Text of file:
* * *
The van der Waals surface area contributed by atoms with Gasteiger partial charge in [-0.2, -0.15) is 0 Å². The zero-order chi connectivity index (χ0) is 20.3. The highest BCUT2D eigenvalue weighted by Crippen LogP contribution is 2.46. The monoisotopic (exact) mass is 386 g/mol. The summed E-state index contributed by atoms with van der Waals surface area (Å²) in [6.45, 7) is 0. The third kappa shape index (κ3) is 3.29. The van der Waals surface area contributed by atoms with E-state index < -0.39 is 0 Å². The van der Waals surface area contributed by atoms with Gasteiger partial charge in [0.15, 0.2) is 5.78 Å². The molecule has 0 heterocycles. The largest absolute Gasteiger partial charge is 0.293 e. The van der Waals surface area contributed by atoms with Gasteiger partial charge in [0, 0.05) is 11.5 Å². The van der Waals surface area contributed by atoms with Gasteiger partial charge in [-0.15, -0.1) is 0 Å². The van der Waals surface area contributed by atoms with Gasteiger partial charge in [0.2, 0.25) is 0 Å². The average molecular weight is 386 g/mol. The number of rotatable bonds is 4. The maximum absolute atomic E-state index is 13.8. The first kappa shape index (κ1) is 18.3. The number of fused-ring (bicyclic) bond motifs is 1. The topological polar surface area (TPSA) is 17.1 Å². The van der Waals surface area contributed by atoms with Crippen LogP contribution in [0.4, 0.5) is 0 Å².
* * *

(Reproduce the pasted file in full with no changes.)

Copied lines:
The van der Waals surface area contributed by atoms with Gasteiger partial charge in [-0.2, -0.15) is 0 Å². The zero-order chi connectivity index (χ0) is 20.3. The highest BCUT2D eigenvalue weighted by Crippen LogP contribution is 2.46. The monoisotopic (exact) mass is 386 g/mol. The summed E-state index contributed by atoms with van der Waals surface area (Å²) in [6.45, 7) is 0. The third kappa shape index (κ3) is 3.29. The van der Waals surface area contributed by atoms with E-state index < -0.39 is 0 Å². The van der Waals surface area contributed by atoms with Gasteiger partial charge in [0.15, 0.2) is 5.78 Å². The molecule has 0 heterocycles. The largest absolute Gasteiger partial charge is 0.293 e. The van der Waals surface area contributed by atoms with Gasteiger partial charge in [0, 0.05) is 11.5 Å². The van der Waals surface area contributed by atoms with Gasteiger partial charge in [-0.15, -0.1) is 0 Å². The van der Waals surface area contributed by atoms with Gasteiger partial charge in [0.2, 0.25) is 0 Å². The average molecular weight is 386 g/mol. The number of rotatable bonds is 4. The maximum absolute atomic E-state index is 13.8. The first kappa shape index (κ1) is 18.3. The number of fused-ring (bicyclic) bond motifs is 1. The topological polar surface area (TPSA) is 17.1 Å². The van der Waals surface area contributed by atoms with Crippen LogP contribution in [0.4, 0.5) is 0 Å².